ORGANIC HOPS: SOME QUICK TIPS TO A SUCCESSFUL CROP
Quick Primer.. Know Your Hop Plants
Hops are a perennial plant, meaning with proper care one plant will produce
for many years. Hops like fertile soil, plenty of sun and water, and
something to climb on. The part of the plant used in brewing are the
flower cones of the female plant. When growing your own hops, it is best
to start with rhizomes (roots) from the female plant only, as these will
produce large healthy cones without any seed.
Varieties Will Grow Best in Your Back Yard?
There are many varieties of hops, and if you are growing hops for the
first time, it is a good idea to start with several varieties to find
out which will do the best in your own back yard. For areas with a short
growing season, choose hops that can be harvested early:
Hallertaur, Perle, Saaz, Spalt, & Tettnanger
areas with a longer growing season, Cascade and
Kent Goldings are good choices, but the other varieties
can be grown successfully also, as long as the
plants are mulched well and they get plenty of
water. Here in California, all of the varieties
we sell can be grown successfully.
Rhizomes For Sale
hop rhizomes we have for sale come from farms in
the United States that currently grow certified
organic hops or are small scale farms that use
organic methods. Starting in 2011, all of the hop
rhizomes we sell are USDA Certified organic.
year fresh hop rhizomes are available from early
March to early May. We
offer them for sale as early as the first week
of February. As soon as they are available each
year we post them for sale on this page: http://www.breworganic.com/hoprhizomes.aspx
we cannot cover every detail about growing hops here on
this page, the following information should help you to
get started on the right foot. Also, there are some really
good information resources on the subject in print:
Homebrewer's Garden, By Joe Fisher & Dennis
Hops, by David R. Beach ($12.90)
are good websites to visit for more information:
Brew Your Own Magazine:
10 Tips for Growing Your Own Hops
Ales offers a Small Scale & Organic Hops Production
manual, which can be ordered here.
have hops analyzed in a lab for alpha and beta acid content:
in a laboratory may not be cost effective as it can cost
between $24 and $50 per sample not including the shipping
costs. This should not stop you from brewing with your
homegrown hops however! It is a good rule of thumb to use
the middle average AA value for the hop variety you have.
If you do not like overly bitter beer, use less rather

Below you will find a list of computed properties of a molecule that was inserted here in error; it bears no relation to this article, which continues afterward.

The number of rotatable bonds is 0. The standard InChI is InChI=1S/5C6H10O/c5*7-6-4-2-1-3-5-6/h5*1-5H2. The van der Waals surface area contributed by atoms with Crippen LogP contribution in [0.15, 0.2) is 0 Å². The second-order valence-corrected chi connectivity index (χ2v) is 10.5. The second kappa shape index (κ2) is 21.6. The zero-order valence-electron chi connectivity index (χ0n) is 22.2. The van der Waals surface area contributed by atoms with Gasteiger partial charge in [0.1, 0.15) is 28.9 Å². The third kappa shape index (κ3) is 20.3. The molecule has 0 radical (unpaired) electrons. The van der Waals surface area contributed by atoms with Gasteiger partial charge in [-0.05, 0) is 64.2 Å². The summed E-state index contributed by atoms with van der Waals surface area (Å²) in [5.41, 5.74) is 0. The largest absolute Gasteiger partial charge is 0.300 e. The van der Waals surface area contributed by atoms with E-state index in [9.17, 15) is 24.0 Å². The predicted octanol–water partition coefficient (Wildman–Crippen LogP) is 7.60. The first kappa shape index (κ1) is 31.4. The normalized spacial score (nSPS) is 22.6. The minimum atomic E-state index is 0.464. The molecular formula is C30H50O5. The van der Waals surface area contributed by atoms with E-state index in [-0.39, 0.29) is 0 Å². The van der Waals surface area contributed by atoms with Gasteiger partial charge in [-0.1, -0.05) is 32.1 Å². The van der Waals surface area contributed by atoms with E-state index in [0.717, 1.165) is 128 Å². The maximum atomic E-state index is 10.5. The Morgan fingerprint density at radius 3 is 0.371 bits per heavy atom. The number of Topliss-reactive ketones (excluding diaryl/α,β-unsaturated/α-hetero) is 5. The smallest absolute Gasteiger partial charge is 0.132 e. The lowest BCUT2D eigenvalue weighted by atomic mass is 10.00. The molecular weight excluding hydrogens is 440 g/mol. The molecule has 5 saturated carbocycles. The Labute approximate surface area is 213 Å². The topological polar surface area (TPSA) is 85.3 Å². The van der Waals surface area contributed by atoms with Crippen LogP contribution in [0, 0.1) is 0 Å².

than more, taste a sample of the wort as it nears the end
of boil, and keep good notes if you plan to brew with the
same hops again. If youing your freshly harvested home
grown hops for aroma or flavor, the amount of bitterness
extracted in the shorter boil time is negligable, so using
the amount called for in your recipe is a good procedure.
of a rhizome
Your Hops In the Right Place:
A good site for your hop plants is key to a healthy crop. The following
criteria is the most important:
-Good sun.. a minimum of 6 to 8 hours per day of full sunlight.
-Good air circulation..this will help to prevent diseases and will help
keep pests to a minimum. If your area is really windy, a windbreak should
-Good drainage.. hops like a lot of moisture, but ground that stays too
saturated after a heavy rain will promote the growth of mold and other
-Plenty of vertical space.. hop vines can grow up to 30 feet in length.
You will need to construct a trellis, or use an existing structure that
the hops can grow on.
Get your hops off to a good start by adding lots of compost or well rotted
manure to the soil before planting. Hops grow best in soil with a Ph of 6 to
7.5, and need plenty of nitrogen, phosphorus, potassium, magnesium, calcium,
iron, zinc, and boron. A good organic fertilizer or compost will provide most
of these nutrients. For more details about soil amendments and fertilizers,
we recommend The Homebrewer's Garden, or another good gardening guide. Plant
the hop rhizomes 6" deep and 1 1/2 to 3 feet apart, in raised beds if
possible. The soil should be worked at least 2' deep. Cover the planted hops
with a thick layer of mulch to prevent the soil from drying out and to keep
weeds and pests to a minimum.
Before the hops grow more than a few inches, construct a hop trellis. There
are many designs for the hop trellis, some of which can be found on the web
page links, above, or in the recommended books, above. A good trellis is sturdy
so it can hold up the weight of the hops plus withstand a strong wind, and
gives the entire leafy part of the hop plant good sun exposure.